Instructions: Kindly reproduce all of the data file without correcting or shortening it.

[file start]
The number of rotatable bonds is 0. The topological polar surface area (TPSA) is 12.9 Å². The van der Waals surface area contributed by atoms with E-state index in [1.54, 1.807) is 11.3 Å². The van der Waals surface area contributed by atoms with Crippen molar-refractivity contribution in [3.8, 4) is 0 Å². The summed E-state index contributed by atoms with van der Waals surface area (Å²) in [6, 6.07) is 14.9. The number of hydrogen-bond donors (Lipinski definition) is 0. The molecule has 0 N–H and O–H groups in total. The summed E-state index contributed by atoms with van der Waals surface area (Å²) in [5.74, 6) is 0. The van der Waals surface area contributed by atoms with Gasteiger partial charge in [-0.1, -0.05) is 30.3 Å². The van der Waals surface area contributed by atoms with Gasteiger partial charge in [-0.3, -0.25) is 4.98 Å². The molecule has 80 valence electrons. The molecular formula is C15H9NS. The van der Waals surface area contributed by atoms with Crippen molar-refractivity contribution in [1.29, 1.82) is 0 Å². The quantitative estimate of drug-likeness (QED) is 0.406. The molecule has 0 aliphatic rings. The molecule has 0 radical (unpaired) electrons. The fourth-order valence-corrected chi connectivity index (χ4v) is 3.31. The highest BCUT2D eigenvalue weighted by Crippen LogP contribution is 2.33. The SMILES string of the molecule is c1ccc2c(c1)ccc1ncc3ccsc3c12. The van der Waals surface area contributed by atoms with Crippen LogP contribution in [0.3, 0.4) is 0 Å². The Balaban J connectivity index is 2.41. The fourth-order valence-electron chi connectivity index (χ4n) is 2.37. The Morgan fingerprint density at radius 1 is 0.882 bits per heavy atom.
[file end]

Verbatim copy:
The number of rotatable bonds is 0. The topological polar surface area (TPSA) is 12.9 Å². The van der Waals surface area contributed by atoms with E-state index in [1.54, 1.807) is 11.3 Å². The van der Waals surface area contributed by atoms with Crippen molar-refractivity contribution in [3.8, 4) is 0 Å². The summed E-state index contributed by atoms with van der Waals surface area (Å²) in [6, 6.07) is 14.9. The number of hydrogen-bond donors (Lipinski definition) is 0. The molecule has 0 N–H and O–H groups in total. The summed E-state index contributed by atoms with van der Waals surface area (Å²) in [5.74, 6) is 0. The van der Waals surface area contributed by atoms with Gasteiger partial charge in [-0.1, -0.05) is 30.3 Å². The van der Waals surface area contributed by atoms with Gasteiger partial charge in [-0.3, -0.25) is 4.98 Å². The molecule has 80 valence electrons. The molecular formula is C15H9NS. The van der Waals surface area contributed by atoms with Crippen molar-refractivity contribution in [1.29, 1.82) is 0 Å². The quantitative estimate of drug-likeness (QED) is 0.406. The molecule has 0 aliphatic rings. The molecule has 0 radical (unpaired) electrons. The fourth-order valence-corrected chi connectivity index (χ4v) is 3.31. The highest BCUT2D eigenvalue weighted by Crippen LogP contribution is 2.33. The SMILES string of the molecule is c1ccc2c(c1)ccc1ncc3ccsc3c12. The van der Waals surface area contributed by atoms with Crippen LogP contribution in [0.3, 0.4) is 0 Å². The Balaban J connectivity index is 2.41. The fourth-order valence-electron chi connectivity index (χ4n) is 2.37. The Morgan fingerprint density at radius 1 is 0.882 bits per heavy atom.